Tennis champion Roger Federer announces retirement after winning 20 Grand Slams | World News

Tennis champion Roger Federer has announced his retirement after facing challenges in the form of “injury and surgery”.

The 41-year-old said in a video posted on Twitter that he “had to realize when it was time to end my playing career”.

Federer has won 20 Grand Slams, including eight Wimbledon titles. His last Grand Slam title was the 2018 Australian Open.

He will stop playing after the Laver Cup later this month – to be held at the O2 arena in London.

He said: “Today, I want to share some news with all of you. As many of you know, the past three years have presented me with challenges in the form of trauma and surgery. .

I’ve worked hard to get back to full play. But I also know my body’s capabilities and limitations and its message to me has been very clear lately.

“I’m 41 years old. I’ve played more than 1,500 matches over 24 years. Tennis has treated me more generously than I ever dreamed of and now I have to realize it’s time to end my playing career.”

“Next week’s Laver Cup in London will be my last ATP event. Of course, I will play more tennis in the future, but not at Grand Slams or on tour.”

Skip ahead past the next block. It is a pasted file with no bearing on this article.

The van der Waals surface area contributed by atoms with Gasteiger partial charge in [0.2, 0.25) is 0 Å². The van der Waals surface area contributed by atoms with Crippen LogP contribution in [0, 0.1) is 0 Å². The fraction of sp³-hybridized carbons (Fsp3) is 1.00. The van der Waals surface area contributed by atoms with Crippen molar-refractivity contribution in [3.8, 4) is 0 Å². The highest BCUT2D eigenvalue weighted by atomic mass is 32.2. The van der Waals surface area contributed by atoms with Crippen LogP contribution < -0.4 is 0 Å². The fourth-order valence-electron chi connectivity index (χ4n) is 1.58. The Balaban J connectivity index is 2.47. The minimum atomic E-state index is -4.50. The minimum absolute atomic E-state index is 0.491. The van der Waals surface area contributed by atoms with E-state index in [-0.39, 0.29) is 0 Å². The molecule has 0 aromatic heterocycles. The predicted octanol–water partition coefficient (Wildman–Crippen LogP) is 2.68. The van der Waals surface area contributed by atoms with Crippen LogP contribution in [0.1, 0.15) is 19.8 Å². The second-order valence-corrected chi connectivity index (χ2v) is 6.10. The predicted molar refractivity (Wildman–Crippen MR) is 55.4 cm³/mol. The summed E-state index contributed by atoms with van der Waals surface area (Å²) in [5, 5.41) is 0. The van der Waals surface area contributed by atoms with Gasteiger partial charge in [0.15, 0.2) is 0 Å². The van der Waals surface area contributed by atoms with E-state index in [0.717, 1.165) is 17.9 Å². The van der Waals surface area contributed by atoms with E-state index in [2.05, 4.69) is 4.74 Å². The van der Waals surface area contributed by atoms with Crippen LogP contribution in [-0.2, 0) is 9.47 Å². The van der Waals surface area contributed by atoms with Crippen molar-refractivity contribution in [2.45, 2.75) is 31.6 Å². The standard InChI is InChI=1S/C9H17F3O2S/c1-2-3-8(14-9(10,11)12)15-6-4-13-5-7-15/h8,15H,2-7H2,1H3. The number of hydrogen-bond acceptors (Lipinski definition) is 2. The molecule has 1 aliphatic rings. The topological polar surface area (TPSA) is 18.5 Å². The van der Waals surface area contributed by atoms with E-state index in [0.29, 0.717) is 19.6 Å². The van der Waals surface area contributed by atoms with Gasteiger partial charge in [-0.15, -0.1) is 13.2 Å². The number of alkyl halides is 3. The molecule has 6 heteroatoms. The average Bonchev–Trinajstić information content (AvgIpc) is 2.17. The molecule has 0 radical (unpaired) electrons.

Federer has not competed since Wimbledon in July 2021 following an operation to repair the meniscus and meniscus in his right knee – his third on that knee in about a year and a half.

It took place a few days after the end of the US Open, expected to be the last tournament of the 23 major championships in Serena Williams’ career.

Federer’s record in numbers

• 20 – Grand Slam title
• 31 – Last appearance
• 23 – Consecutive appearance in Grand Slam semi-finals from 2004 to 2010, an all-time record
• 8 – Wimbledon titles, the most of any man
• 1,251 – Won out of 1,526 career games
• 369 – Major tournament wins
• 310 – Number of weeks at number one in the world, 237 consecutive weeks
• 5 – Federer has reached the final in every Grand Slam at least five times
• 103 – Career title, second in the Open Era behind Jimmy Connors
• 65 – Consecutive wins on grass from 2003 to 2008
• 2 – Olympic medals: double gold with Stan Warwrinka in 2008 and silver single in 2012
• £113,577,897 – Career Bonus

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